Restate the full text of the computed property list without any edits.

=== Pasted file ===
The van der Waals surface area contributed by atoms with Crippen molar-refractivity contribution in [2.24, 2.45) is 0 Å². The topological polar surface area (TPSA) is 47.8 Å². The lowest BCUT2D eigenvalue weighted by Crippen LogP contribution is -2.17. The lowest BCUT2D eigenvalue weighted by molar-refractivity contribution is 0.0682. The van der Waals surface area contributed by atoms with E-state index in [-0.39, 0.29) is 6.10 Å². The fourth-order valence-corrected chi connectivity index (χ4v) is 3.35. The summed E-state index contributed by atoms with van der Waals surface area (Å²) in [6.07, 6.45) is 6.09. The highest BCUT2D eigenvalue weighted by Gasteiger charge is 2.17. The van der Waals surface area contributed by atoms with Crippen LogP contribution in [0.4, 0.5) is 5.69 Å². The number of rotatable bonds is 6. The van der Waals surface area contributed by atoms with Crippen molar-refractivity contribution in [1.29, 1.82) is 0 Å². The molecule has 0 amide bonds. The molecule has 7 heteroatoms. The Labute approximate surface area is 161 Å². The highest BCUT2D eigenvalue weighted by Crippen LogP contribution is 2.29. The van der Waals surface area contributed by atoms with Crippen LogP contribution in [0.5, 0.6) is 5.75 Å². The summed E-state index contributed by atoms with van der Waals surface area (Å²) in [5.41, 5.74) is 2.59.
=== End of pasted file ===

The van der Waals surface area contributed by atoms with Crippen molar-refractivity contribution in [2.24, 2.45) is 0 Å². The topological polar surface area (TPSA) is 47.8 Å². The lowest BCUT2D eigenvalue weighted by Crippen LogP contribution is -2.17. The lowest BCUT2D eigenvalue weighted by molar-refractivity contribution is 0.0682. The van der Waals surface area contributed by atoms with E-state index in [-0.39, 0.29) is 6.10 Å². The fourth-order valence-corrected chi connectivity index (χ4v) is 3.35. The summed E-state index contributed by atoms with van der Waals surface area (Å²) in [6.07, 6.45) is 6.09. The highest BCUT2D eigenvalue weighted by Gasteiger charge is 2.17. The van der Waals surface area contributed by atoms with Crippen LogP contribution in [0.4, 0.5) is 5.69 Å². The number of rotatable bonds is 6. The van der Waals surface area contributed by atoms with Crippen molar-refractivity contribution in [1.29, 1.82) is 0 Å². The molecule has 0 amide bonds. The molecule has 7 heteroatoms. The Labute approximate surface area is 161 Å². The highest BCUT2D eigenvalue weighted by Crippen LogP contribution is 2.29. The van der Waals surface area contributed by atoms with Crippen LogP contribution in [0.5, 0.6) is 5.75 Å². The summed E-state index contributed by atoms with van der Waals surface area (Å²) in [5.41, 5.74) is 2.59.